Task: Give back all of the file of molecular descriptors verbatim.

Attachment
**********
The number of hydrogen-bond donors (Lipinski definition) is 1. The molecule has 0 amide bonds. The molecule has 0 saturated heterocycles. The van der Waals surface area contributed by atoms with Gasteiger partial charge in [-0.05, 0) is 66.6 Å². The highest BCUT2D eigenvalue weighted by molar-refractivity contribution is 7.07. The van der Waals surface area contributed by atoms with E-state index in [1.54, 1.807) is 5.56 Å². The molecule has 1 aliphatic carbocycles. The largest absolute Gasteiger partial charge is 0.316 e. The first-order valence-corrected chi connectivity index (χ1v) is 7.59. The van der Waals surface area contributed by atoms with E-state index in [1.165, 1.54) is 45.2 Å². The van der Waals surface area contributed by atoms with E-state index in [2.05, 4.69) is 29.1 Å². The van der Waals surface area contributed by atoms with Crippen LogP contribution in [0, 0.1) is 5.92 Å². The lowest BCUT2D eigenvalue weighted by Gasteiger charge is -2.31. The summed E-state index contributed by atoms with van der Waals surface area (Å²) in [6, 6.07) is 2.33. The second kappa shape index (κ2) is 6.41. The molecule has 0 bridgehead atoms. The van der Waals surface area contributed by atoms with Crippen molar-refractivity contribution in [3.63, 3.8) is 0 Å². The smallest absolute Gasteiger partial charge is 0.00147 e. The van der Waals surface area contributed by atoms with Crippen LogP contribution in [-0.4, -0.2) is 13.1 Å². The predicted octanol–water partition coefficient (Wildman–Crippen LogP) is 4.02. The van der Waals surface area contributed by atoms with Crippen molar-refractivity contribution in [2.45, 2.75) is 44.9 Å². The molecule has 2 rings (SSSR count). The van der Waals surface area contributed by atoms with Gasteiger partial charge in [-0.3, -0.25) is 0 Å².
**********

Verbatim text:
The number of hydrogen-bond donors (Lipinski definition) is 1. The molecule has 0 amide bonds. The molecule has 0 saturated heterocycles. The van der Waals surface area contributed by atoms with Gasteiger partial charge in [-0.05, 0) is 66.6 Å². The highest BCUT2D eigenvalue weighted by molar-refractivity contribution is 7.07. The van der Waals surface area contributed by atoms with E-state index in [1.54, 1.807) is 5.56 Å². The molecule has 1 aliphatic carbocycles. The largest absolute Gasteiger partial charge is 0.316 e. The first-order valence-corrected chi connectivity index (χ1v) is 7.59. The van der Waals surface area contributed by atoms with E-state index in [1.165, 1.54) is 45.2 Å². The van der Waals surface area contributed by atoms with E-state index in [2.05, 4.69) is 29.1 Å². The van der Waals surface area contributed by atoms with Crippen LogP contribution in [0, 0.1) is 5.92 Å². The lowest BCUT2D eigenvalue weighted by Gasteiger charge is -2.31. The summed E-state index contributed by atoms with van der Waals surface area (Å²) in [6, 6.07) is 2.33. The second kappa shape index (κ2) is 6.41. The molecule has 0 bridgehead atoms. The van der Waals surface area contributed by atoms with Crippen molar-refractivity contribution in [3.63, 3.8) is 0 Å². The smallest absolute Gasteiger partial charge is 0.00147 e. The van der Waals surface area contributed by atoms with Crippen LogP contribution in [-0.4, -0.2) is 13.1 Å². The predicted octanol–water partition coefficient (Wildman–Crippen LogP) is 4.02. The van der Waals surface area contributed by atoms with Crippen molar-refractivity contribution in [2.45, 2.75) is 44.9 Å². The molecule has 2 rings (SSSR count). The van der Waals surface area contributed by atoms with Gasteiger partial charge in [-0.3, -0.25) is 0 Å².